In the state of nature, long before we domesticated plants and animals,  the biggest, strongest, toughest, and meanest guy around ruled the roost.  As long as everyone else submitted, he kept the peace.  But one day someone invented the stone knife and he shared his knowledge with others.  Soon everyone had to have one.  They worked great for cutting up meat, but soon people found out that they were also great weapons, and they let people who were not so big and strong kill the stronger in his sleep.  Since females were monopolized by the most dominant male, this meant that killing the alpha male led to better access to females, and so many were tempted, and many succeeded.  

This degenerated into a war of all against all, as the alpha could no longer stand his ground, nor keep the peace.  It was no longer possible to keep a harem of females, if one was besieged by knife wielding men with elevated testosterone levels.

People tried different solutions, but in the end only one solution worked.  Luckily it was a simple solution, which involved every adult male pairing up with an adult female.  No more monopolizing females, no more harems.  This got rid of a major source of conflict.  But,  it could only work if the entire group committed to preventing another alpha male from emerging from within the group and taking over, and this required constant vigilance and the obligation to punish and exclude rule-breakers.  Groups that failed to do this ended up going back to the war of all against all.
Thus, the collective enforcement of monogamy had the revolutionary effect of levelling  the social hierarchy  in stone age society.  Once monogamy was established the group was more likely to grow bigger and survive, where, groups with an alpha male would be smaller and have less resilience.

There is no doubt that the situation became much less egalitarian once humans had learned how to domesticate plants and animals, and could thereby gain a surplus.  But, to this day, small nomadic hunter-gatherer groups, the kind of people who most resemble our stone age ancestors, will not tolerate public aggression or bullying in their societies and rule breakers can be dealt with severely, sometimes by execution.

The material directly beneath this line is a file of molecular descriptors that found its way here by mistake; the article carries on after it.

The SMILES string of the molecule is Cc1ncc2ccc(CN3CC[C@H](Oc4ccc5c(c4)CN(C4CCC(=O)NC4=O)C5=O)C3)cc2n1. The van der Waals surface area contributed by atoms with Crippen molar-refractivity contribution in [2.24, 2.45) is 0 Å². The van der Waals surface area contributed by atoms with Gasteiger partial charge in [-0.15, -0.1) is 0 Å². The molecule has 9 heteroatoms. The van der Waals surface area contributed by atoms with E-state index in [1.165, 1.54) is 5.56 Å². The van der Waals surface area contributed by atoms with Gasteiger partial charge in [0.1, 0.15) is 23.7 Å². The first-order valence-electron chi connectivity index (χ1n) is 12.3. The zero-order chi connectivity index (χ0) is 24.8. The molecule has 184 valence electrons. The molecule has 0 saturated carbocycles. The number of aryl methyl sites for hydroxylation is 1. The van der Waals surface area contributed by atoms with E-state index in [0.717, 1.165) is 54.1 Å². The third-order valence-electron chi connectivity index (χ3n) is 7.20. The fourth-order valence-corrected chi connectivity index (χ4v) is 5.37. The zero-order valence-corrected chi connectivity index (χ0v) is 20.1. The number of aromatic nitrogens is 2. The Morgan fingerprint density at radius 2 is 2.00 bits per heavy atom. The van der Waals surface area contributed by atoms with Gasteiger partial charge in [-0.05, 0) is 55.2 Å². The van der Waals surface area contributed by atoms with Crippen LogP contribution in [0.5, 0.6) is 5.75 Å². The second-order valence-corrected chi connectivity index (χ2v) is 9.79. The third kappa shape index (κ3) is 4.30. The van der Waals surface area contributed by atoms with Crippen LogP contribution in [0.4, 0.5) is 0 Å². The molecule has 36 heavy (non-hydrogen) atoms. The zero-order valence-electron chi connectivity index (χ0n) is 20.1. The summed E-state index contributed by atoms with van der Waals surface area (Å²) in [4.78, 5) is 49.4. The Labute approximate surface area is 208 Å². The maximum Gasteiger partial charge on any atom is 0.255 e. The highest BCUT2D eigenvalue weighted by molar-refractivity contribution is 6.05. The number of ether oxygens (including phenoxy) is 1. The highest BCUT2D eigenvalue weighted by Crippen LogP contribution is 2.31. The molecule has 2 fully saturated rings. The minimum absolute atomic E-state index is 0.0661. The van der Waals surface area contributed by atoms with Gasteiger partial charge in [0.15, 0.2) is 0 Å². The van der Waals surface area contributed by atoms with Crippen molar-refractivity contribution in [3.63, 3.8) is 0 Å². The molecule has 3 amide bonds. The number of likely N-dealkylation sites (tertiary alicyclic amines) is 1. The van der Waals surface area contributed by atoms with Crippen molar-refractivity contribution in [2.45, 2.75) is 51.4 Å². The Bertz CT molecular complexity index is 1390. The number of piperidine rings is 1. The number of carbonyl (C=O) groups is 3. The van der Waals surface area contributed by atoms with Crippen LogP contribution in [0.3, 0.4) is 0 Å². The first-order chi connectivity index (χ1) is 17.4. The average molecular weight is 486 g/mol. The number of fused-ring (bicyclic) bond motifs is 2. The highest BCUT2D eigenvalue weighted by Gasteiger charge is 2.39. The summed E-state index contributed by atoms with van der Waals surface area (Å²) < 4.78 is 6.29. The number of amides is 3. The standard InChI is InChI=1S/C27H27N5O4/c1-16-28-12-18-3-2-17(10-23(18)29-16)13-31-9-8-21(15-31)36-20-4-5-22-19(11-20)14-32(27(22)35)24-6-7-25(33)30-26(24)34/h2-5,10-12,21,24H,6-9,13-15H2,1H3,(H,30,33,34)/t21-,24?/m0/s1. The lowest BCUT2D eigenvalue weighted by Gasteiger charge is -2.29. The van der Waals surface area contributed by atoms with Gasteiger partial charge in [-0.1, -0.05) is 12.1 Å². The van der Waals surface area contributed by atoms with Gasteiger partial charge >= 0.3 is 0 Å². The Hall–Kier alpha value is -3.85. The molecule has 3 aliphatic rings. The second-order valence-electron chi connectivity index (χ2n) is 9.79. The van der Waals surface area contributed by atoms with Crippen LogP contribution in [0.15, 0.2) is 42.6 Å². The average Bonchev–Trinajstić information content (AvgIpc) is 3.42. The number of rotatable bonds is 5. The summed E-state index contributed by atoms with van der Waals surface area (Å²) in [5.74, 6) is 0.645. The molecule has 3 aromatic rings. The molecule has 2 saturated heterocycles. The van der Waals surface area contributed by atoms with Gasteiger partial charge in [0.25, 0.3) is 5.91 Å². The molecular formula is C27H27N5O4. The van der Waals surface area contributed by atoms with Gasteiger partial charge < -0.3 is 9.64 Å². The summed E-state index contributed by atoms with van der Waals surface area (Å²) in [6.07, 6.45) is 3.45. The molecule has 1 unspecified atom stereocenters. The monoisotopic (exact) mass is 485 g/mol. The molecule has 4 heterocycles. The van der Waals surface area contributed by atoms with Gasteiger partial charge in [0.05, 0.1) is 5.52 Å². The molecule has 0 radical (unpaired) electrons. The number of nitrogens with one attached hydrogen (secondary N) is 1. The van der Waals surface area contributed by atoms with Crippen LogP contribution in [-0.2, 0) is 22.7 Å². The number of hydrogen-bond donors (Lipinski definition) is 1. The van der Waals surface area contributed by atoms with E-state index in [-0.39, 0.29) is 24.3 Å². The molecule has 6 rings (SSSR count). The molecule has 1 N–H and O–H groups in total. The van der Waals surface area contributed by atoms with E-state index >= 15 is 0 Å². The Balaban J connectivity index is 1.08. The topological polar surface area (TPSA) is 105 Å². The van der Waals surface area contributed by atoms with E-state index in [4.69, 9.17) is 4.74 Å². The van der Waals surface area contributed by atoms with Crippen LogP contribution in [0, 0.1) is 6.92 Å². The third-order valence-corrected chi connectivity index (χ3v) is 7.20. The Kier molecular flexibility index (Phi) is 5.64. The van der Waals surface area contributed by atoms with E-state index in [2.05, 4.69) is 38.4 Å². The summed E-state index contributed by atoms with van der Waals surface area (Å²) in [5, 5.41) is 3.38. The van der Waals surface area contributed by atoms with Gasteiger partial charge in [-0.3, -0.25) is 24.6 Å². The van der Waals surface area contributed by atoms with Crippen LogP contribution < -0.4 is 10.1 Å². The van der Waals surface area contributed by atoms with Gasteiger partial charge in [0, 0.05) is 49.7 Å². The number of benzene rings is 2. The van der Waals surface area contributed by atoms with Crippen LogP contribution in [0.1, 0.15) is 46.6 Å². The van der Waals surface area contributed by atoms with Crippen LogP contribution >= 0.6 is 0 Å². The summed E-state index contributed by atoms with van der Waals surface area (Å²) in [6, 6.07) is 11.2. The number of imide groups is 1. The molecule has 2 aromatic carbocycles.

So, what about the state of nature?  Monogamy is actually rare in apes.  Gibbons are monogamous, but they do not live in larger groups than a nuclear family.  It is hard to see how apes who live in groups could ever be monogamous, because they are far too promiscuous.  Bonobos, another type of ape, which are very closely related to Chimpanzees, are female dominant, and they have  managed to get rid of the alpha male entirely, but they are probably the most promiscuous animal in the world. Humans, on the other hand, have rules about sexual behaviour, lots and lots of rules.

But why should we have moral rules about sexual behaviour?  Why can’t moral rules just be about avoiding harming others?  No matter how liberated we are, it always seems as if some party-pooper comes along and condemns certain kinds of sexual behaviour.   They will often resist changes in skirt length, insist on prohibiting women wearing pants,  or worse, insist that women wear clothing that covers everything including their face.   To them, it is not at all a matter of convention, it is a moral issue.  But to most of us in modern democratic society, what a women wants to wear should be up to her.